Adm Sir Terence Lewin                    1 March 1977 – 6 July 1979 (then CDS)

Adm Sir Edward Ashmore                2 March 1974 – 1 March 1977 (then CDS)

Adm Sir Michael Pollock                  13 March 1971 – 2 March 1974

Adm Sir Peter Hill-Norton                3 July 1970 – 13 March 1971 (then CDS)   

Two rare bee species discovered on Cornwall nature reserve – BBC News

Two rare bee species discovered on Cornwall nature reserve

Royal Navy ………….. On This Day ………… 16 September ……

1681  Adventure captured the Algerine Two Lions off Larache, Morocco.

1719  Weymouth and Winchester destroyed two Spanish warships (one the ex-British Greyhound) and a battery at Ribadeo, and captured a merchantman.

1795  Capture of the Cape of Good Hope in the name of the Prince of Orange by Vice-Adm Sir George Elphinstone, later Lord Keith (Monarch) and Gen Alfred Clarke. A Naval Brigade was landed. Ships: America, Jupiter, Monarch, Ruby, Sceptre, Stately, Tremendous, Trident. Frigates, etc,: Crescent, Echo, Hope, Moselle, Rattlesnake, Sphinx. Troops: 78th Regiment and 350 Marines.

1801  Champion recaptured the ex-British Bulldon at Gallipoli, Gulf of Taranto.

1813  Boats of Swallow captured the French Guerriére near Porto d’Anzio.

1914  Dwarf rammed by, but sank, the German Nachtigal in Bimbia River, W. Africa.

1917  Submarine G 9 rammed and sunk by destroyer Pasley off Norway. One survivor.

1918  UB-103 sunk in Dover Barrage.

1918  GC (ex-AM): Sub-Lt D.H. Evans (Glatton) for saving life when ship caught fire and had to be sunk in Dover harbour (torpedoed by destroyer Myngs).

1919  Monitors M 25 and M 27 blown up in Dvina River, northern Russia, to prevent their capture as they could not cross the bar. End of second Archangel River Expiditionary Force.

1939  First part of Channel mine barrage completed, from Goodwin Sands to Dunkirk, in five days by Adventure, Plover and two ferries.

1940  First German parachute mines dropped on London. Seventeen out of at least twenty-five failed to explode or were fused to delay detonation.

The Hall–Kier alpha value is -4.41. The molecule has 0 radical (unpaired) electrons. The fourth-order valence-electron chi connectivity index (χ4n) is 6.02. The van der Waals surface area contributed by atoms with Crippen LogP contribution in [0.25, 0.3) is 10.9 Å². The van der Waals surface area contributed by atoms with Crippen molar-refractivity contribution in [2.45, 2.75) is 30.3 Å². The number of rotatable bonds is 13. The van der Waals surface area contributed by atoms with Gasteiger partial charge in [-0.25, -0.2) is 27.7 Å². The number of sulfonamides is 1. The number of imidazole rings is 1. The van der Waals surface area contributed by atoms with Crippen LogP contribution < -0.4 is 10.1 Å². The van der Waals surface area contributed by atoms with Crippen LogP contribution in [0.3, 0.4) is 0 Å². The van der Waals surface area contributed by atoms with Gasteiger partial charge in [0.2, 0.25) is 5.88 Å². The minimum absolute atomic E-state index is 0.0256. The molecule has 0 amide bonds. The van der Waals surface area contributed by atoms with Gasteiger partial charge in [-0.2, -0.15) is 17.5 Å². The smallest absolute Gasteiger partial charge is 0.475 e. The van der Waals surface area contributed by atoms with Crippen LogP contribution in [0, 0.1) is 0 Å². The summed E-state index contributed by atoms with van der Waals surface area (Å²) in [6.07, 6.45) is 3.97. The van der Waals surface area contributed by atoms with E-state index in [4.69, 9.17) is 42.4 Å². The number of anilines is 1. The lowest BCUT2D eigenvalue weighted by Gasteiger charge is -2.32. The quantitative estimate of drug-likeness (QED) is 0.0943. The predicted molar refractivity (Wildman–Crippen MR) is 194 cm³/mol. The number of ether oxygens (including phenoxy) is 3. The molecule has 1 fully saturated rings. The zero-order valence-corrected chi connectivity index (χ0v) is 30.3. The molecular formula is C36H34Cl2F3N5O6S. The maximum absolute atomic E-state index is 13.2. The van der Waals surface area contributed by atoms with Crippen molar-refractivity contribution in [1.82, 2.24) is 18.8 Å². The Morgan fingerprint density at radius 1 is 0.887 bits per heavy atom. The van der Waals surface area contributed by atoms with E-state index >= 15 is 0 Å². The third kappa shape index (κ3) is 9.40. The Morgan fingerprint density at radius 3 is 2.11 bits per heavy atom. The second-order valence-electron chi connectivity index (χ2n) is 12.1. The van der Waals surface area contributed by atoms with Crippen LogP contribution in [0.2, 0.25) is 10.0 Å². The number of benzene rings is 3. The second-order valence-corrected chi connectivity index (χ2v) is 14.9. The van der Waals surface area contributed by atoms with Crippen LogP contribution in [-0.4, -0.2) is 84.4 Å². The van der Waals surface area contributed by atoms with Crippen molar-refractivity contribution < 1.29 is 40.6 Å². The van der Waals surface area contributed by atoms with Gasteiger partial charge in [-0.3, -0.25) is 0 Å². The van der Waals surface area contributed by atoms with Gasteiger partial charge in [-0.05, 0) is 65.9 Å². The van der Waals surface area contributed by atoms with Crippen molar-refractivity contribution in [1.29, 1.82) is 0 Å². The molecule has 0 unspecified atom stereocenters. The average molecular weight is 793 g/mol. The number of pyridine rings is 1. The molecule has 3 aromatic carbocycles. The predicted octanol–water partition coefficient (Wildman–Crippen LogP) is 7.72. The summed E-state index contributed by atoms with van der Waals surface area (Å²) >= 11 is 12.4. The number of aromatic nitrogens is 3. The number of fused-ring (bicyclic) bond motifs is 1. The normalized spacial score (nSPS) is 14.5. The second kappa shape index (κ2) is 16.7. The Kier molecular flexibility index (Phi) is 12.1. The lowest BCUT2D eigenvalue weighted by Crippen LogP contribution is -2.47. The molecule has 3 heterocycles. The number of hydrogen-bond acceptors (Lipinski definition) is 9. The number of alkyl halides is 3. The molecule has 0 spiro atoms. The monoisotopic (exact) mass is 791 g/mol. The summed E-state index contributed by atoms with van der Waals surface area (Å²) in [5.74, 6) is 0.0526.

1942  Talisman reported sunk, possibly by mine, between Gibraltar and Malta in Sicilian Channel.

1942  Impulsive sank U-457 N.E. of Murmansk. Convoy PQ 18.

Flight Deck Operations

To the naval flyer the perils are not over when he leaves the scene of action. He then has to find the aircraft carrier whence he came, ofen in poor weather conditions and, in wartime, generally without the aid of radion and navigation systems. Having found his ship he then has to land on her. The Salerno landing in the autumn of 1943 are a good example: during nearly 4 days of carrier based flying two enemy aircraft were shot down and four damaged. No Seafire ws lost through enemy action. However, forty-two were lost or were written off through deck-landing accidents, and many others were made unserviceable.


A Seafire missing the deck. The Seafire wsa a high-performance fighter, but not intended for carrier operation. (RNM)

Royal Navy ………… On This Day ………… 15 September ……

1744  Navy Board proposed RN Hospitals at Portsmouth, Plymouth and Chatham, Haslar established by Order in Council.

1782  Vestal and Bonetta captured the French Aigle off the Delaware. American Minister to Holland ditched his papers but a diving sailor caught them: found to contain draft treaty.

1797  Aurora captured the French privateer Espiegle 40 miles to the westward of Cape Roxent (da Roca).